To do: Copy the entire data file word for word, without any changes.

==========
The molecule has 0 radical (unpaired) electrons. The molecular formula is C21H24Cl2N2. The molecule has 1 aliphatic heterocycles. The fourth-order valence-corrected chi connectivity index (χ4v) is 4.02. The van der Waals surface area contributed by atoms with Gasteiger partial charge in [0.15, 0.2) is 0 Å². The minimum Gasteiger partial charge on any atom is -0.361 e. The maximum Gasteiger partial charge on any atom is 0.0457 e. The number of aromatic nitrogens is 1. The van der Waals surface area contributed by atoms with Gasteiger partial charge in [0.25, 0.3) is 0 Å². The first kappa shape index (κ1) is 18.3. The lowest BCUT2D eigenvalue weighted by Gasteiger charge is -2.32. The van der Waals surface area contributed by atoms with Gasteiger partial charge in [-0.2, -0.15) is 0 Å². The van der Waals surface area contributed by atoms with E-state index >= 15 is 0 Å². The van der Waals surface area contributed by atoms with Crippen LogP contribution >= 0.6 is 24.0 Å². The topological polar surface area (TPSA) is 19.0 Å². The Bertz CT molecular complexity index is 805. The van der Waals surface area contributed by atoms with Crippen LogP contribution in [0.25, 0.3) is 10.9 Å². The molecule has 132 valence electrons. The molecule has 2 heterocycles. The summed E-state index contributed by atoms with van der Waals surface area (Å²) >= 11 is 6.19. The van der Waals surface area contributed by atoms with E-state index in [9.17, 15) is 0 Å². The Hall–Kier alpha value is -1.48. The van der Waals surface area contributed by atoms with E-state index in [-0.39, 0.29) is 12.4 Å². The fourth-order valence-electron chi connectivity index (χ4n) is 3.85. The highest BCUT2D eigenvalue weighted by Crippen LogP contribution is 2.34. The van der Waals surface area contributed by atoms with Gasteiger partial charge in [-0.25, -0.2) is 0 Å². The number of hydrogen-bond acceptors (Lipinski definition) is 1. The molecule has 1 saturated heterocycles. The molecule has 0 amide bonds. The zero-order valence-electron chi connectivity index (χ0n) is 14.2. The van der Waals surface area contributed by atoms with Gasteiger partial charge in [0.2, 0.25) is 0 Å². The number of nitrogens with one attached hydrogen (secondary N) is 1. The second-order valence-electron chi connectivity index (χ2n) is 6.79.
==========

The molecule has 0 radical (unpaired) electrons. The molecular formula is C21H24Cl2N2. The molecule has 1 aliphatic heterocycles. The fourth-order valence-corrected chi connectivity index (χ4v) is 4.02. The van der Waals surface area contributed by atoms with Gasteiger partial charge in [0.15, 0.2) is 0 Å². The minimum Gasteiger partial charge on any atom is -0.361 e. The maximum Gasteiger partial charge on any atom is 0.0457 e. The number of aromatic nitrogens is 1. The van der Waals surface area contributed by atoms with Gasteiger partial charge in [0.25, 0.3) is 0 Å². The first kappa shape index (κ1) is 18.3. The lowest BCUT2D eigenvalue weighted by Gasteiger charge is -2.32. The van der Waals surface area contributed by atoms with Gasteiger partial charge in [-0.2, -0.15) is 0 Å². The van der Waals surface area contributed by atoms with E-state index >= 15 is 0 Å². The van der Waals surface area contributed by atoms with Crippen LogP contribution >= 0.6 is 24.0 Å². The topological polar surface area (TPSA) is 19.0 Å². The Bertz CT molecular complexity index is 805. The van der Waals surface area contributed by atoms with Crippen LogP contribution in [0.25, 0.3) is 10.9 Å². The molecule has 132 valence electrons. The molecule has 2 heterocycles. The summed E-state index contributed by atoms with van der Waals surface area (Å²) >= 11 is 6.19. The van der Waals surface area contributed by atoms with E-state index in [9.17, 15) is 0 Å². The Hall–Kier alpha value is -1.48. The van der Waals surface area contributed by atoms with E-state index in [-0.39, 0.29) is 12.4 Å². The fourth-order valence-electron chi connectivity index (χ4n) is 3.85. The highest BCUT2D eigenvalue weighted by Crippen LogP contribution is 2.34. The van der Waals surface area contributed by atoms with Gasteiger partial charge in [-0.25, -0.2) is 0 Å². The number of hydrogen-bond acceptors (Lipinski definition) is 1. The molecule has 1 saturated heterocycles. The molecule has 0 amide bonds. The zero-order valence-electron chi connectivity index (χ0n) is 14.2. The van der Waals surface area contributed by atoms with Gasteiger partial charge in [0.2, 0.25) is 0 Å². The number of nitrogens with one attached hydrogen (secondary N) is 1. The second-order valence-electron chi connectivity index (χ2n) is 6.79.